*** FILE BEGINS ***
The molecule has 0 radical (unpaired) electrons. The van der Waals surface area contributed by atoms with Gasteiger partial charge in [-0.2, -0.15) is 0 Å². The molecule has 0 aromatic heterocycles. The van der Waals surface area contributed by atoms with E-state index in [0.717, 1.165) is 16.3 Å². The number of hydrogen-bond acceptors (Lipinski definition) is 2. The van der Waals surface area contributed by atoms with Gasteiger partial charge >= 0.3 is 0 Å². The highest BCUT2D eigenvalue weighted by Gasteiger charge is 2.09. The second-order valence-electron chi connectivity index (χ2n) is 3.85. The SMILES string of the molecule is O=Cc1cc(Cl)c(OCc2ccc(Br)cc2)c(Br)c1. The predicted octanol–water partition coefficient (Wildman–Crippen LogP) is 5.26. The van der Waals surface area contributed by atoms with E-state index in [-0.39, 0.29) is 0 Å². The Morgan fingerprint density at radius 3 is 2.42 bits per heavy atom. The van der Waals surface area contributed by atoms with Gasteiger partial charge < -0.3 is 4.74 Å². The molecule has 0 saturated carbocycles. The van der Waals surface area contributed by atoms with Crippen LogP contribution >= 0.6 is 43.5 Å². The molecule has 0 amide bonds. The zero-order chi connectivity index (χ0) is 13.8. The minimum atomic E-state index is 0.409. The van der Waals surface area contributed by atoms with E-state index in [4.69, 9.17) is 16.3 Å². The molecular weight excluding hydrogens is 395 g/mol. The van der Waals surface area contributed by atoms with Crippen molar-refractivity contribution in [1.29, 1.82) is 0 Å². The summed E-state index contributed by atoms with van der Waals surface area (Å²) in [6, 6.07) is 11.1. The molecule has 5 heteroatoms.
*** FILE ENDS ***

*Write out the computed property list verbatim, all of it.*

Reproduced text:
The molecule has 0 radical (unpaired) electrons. The van der Waals surface area contributed by atoms with Gasteiger partial charge in [-0.2, -0.15) is 0 Å². The molecule has 0 aromatic heterocycles. The van der Waals surface area contributed by atoms with E-state index in [0.717, 1.165) is 16.3 Å². The number of hydrogen-bond acceptors (Lipinski definition) is 2. The van der Waals surface area contributed by atoms with Gasteiger partial charge >= 0.3 is 0 Å². The highest BCUT2D eigenvalue weighted by Gasteiger charge is 2.09. The second-order valence-electron chi connectivity index (χ2n) is 3.85. The SMILES string of the molecule is O=Cc1cc(Cl)c(OCc2ccc(Br)cc2)c(Br)c1. The predicted octanol–water partition coefficient (Wildman–Crippen LogP) is 5.26. The van der Waals surface area contributed by atoms with E-state index in [-0.39, 0.29) is 0 Å². The Morgan fingerprint density at radius 3 is 2.42 bits per heavy atom. The van der Waals surface area contributed by atoms with Gasteiger partial charge < -0.3 is 4.74 Å². The molecule has 0 saturated carbocycles. The van der Waals surface area contributed by atoms with Crippen LogP contribution >= 0.6 is 43.5 Å². The molecule has 0 amide bonds. The zero-order chi connectivity index (χ0) is 13.8. The minimum atomic E-state index is 0.409. The van der Waals surface area contributed by atoms with E-state index in [4.69, 9.17) is 16.3 Å². The molecular weight excluding hydrogens is 395 g/mol. The van der Waals surface area contributed by atoms with Crippen molar-refractivity contribution in [1.29, 1.82) is 0 Å². The summed E-state index contributed by atoms with van der Waals surface area (Å²) in [6, 6.07) is 11.1. The molecule has 5 heteroatoms.